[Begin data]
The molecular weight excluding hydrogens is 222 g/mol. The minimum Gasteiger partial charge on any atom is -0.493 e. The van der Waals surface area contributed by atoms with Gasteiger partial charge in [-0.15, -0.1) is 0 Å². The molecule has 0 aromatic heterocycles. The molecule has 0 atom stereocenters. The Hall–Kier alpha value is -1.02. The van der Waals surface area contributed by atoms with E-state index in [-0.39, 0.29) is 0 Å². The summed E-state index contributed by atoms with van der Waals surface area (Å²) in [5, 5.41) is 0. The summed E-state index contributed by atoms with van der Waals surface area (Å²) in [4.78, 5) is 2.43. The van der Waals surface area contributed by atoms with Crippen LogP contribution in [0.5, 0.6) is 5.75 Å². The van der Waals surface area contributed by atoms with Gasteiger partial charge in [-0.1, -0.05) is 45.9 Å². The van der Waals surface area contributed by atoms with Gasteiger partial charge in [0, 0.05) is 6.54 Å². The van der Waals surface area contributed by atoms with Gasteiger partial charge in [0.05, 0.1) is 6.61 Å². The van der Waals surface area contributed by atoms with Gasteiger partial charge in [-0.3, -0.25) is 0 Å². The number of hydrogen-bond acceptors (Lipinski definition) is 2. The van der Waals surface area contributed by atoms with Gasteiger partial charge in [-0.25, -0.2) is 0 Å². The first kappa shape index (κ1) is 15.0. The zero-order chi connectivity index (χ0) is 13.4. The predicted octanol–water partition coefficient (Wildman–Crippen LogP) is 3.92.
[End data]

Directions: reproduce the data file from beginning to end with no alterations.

The molecular weight excluding hydrogens is 222 g/mol. The minimum Gasteiger partial charge on any atom is -0.493 e. The van der Waals surface area contributed by atoms with Gasteiger partial charge in [-0.15, -0.1) is 0 Å². The molecule has 0 aromatic heterocycles. The molecule has 0 atom stereocenters. The Hall–Kier alpha value is -1.02. The van der Waals surface area contributed by atoms with E-state index in [-0.39, 0.29) is 0 Å². The summed E-state index contributed by atoms with van der Waals surface area (Å²) in [5, 5.41) is 0. The summed E-state index contributed by atoms with van der Waals surface area (Å²) in [4.78, 5) is 2.43. The van der Waals surface area contributed by atoms with Crippen LogP contribution in [0.5, 0.6) is 5.75 Å². The van der Waals surface area contributed by atoms with Gasteiger partial charge in [-0.1, -0.05) is 45.9 Å². The van der Waals surface area contributed by atoms with Gasteiger partial charge in [0, 0.05) is 6.54 Å². The van der Waals surface area contributed by atoms with Gasteiger partial charge in [0.05, 0.1) is 6.61 Å². The van der Waals surface area contributed by atoms with Gasteiger partial charge in [-0.3, -0.25) is 0 Å². The number of hydrogen-bond acceptors (Lipinski definition) is 2. The van der Waals surface area contributed by atoms with Gasteiger partial charge in [-0.25, -0.2) is 0 Å². The first kappa shape index (κ1) is 15.0. The zero-order chi connectivity index (χ0) is 13.4. The predicted octanol–water partition coefficient (Wildman–Crippen LogP) is 3.92.